Oceanic Linguistics, vol. 53, no. 2 (2014)


Complex Noun Phrases and Formal Licensing in Isbukun Bunun
Hsiao-hung Iris Wu, 207

This paper investigates the syntactic status of nominal modifiers in Isbukun Bunun, an Austronesian language spoken in Taiwan. In Isbukun Bunun, nominal modifiers such as possessors, adjectives, demonstratives, and relative clauses precede the head noun they modify, and they may or must be linked to the head noun by an associative marker tu. Based on the observed NP-ellipsis facts and the formal licensing condition, I argue that the associative marker tu is a complementizer, and the structure it introduces should be accommodated under the adjunction analysis, whereas various existing alternative complementation approaches that view tu as a head selecting the modified phrase as its complement fail to capture the noted properties regarding ellipsis.
Continue reading “Oceanic Linguistics, vol. 53, no. 2 (2014)”

Oceanic Linguistics, vol. 52, no. 2 (2013)


On the Analysis of Tone in Mee (Ekari, Ekaugi, Kapauku)
Larry M. Hyman and Niko Kobepa, 307

In this paper we present the tonal properties of Mee, a Wissel Lakes Papuan language known also as Ekari, Ekagi, and Kapauku. Since the previous accounts in the literature have been highly inadequate, allowing contradictory claims of tone, pitch-accent, and/or stress, we document the word-prosodic system and show that it is quite simple: Mee words can have a pitch drop from H to L either after the first mora or the second mora of the word. Corresponding to this simplicity, however, is a wide range of compatible interpretations. We consider how several analyses fare with respect to noun tone patterns, as well as verb tones, which are partly determined by the verb root, partly by inflectional features. From a typological perspective, the Mee system falls into the same category as Tokyo Japanese, Somali, Western Basque, and Mayo, which have also been subject to differing interpretations.
Continue reading “Oceanic Linguistics, vol. 52, no. 2 (2013)”

Oceanic Linguistics, vol. 52, no. 1 (2013)


The Encoding of Manner Predications and Resultatives in Oceanic: A Typological and Historical Overview
Annemarie Verkerk, Benedicte Haraldstad Frostad, 1

This paper is concerned with the encoding of resultatives and manner predications in Oceanic languages. Our point of departure is a typological overview of the encoding strategies and their geographical distribution, and we investigate their historical traits by the use of phylogenetic comparative methods. A full theory of the historical pathways is not always accessible for all the attested encoding strategies, given the data available for this study. However, tentative theories about the development and origin of the attested strategies are given. One of the most frequent strategy types used to encode both manner predications and resultatives has been given special emphasis. This is a construction in which a reflex form of the Proto-Oceanic causative *pa-/*paka- modifies the second verb in serial verb constructions.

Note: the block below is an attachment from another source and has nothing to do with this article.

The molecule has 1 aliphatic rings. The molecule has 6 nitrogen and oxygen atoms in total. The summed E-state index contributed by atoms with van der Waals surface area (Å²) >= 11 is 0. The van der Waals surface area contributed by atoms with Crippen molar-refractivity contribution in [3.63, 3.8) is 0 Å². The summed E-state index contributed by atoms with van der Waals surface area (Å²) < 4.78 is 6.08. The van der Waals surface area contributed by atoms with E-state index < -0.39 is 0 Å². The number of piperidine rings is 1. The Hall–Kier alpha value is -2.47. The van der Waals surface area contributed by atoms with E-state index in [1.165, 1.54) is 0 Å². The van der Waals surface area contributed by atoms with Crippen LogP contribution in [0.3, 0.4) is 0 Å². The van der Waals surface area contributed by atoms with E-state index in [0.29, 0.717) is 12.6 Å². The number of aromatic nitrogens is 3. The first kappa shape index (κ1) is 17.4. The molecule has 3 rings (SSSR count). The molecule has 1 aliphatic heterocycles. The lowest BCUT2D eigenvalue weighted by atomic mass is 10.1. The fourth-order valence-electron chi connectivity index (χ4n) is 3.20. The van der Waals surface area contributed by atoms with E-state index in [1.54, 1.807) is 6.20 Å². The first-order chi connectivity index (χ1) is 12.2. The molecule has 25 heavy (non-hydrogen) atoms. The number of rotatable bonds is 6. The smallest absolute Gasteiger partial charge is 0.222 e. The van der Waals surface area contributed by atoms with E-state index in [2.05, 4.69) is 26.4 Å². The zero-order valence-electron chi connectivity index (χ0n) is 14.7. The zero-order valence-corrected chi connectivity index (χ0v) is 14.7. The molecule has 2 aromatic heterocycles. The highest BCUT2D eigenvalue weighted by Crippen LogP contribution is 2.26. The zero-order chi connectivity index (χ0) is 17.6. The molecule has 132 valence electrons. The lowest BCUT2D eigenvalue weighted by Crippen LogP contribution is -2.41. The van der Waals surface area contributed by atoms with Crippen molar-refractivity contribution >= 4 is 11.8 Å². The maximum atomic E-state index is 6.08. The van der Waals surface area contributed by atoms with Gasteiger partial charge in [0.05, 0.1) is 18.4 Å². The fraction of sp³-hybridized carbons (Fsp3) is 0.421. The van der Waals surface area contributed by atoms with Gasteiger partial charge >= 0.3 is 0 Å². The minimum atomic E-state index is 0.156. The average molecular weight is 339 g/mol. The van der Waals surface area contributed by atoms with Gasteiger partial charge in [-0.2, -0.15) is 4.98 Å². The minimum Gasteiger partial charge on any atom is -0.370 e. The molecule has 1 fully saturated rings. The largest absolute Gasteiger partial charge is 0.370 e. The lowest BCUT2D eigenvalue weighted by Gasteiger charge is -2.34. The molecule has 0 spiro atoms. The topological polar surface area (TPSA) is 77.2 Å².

Continue reading “Oceanic Linguistics, vol. 52, no. 1 (2013)”

Oceanic Linguistics, vol. 51, no. 2 (2012)


Whence the East Polynesians? Further Linguistic Evidence for a Northern Outlier Source
William H. Wilson, 289

Anthropologists and linguists have long assumed that East Polynesia was first settled from Central Western Polynesia, most likely from Samoa. Presented here is a very different history, one involving a northern settlement pathway from atolls off the east coast of the Solomon Islands some 2,000 miles (3,200 km) northwest of Samoa. Evidence includes 73 lexical and grammatical innovations reconstructible in the development of several nested Northern Outlier subgroups. East Polynesian is shown to share all of those innovations and thus subgroup with the Northern Outliers. The 73 reconstructions also provide evidence against an “Ellicean” subgroup and associated theories that East Polynesia was settled from Tuvalu, Tokelau, and/or Pukapuka. (See news reports in the Hawaii Tribune Herald, the New Zealand Herald, and on the blog Raising Islands.)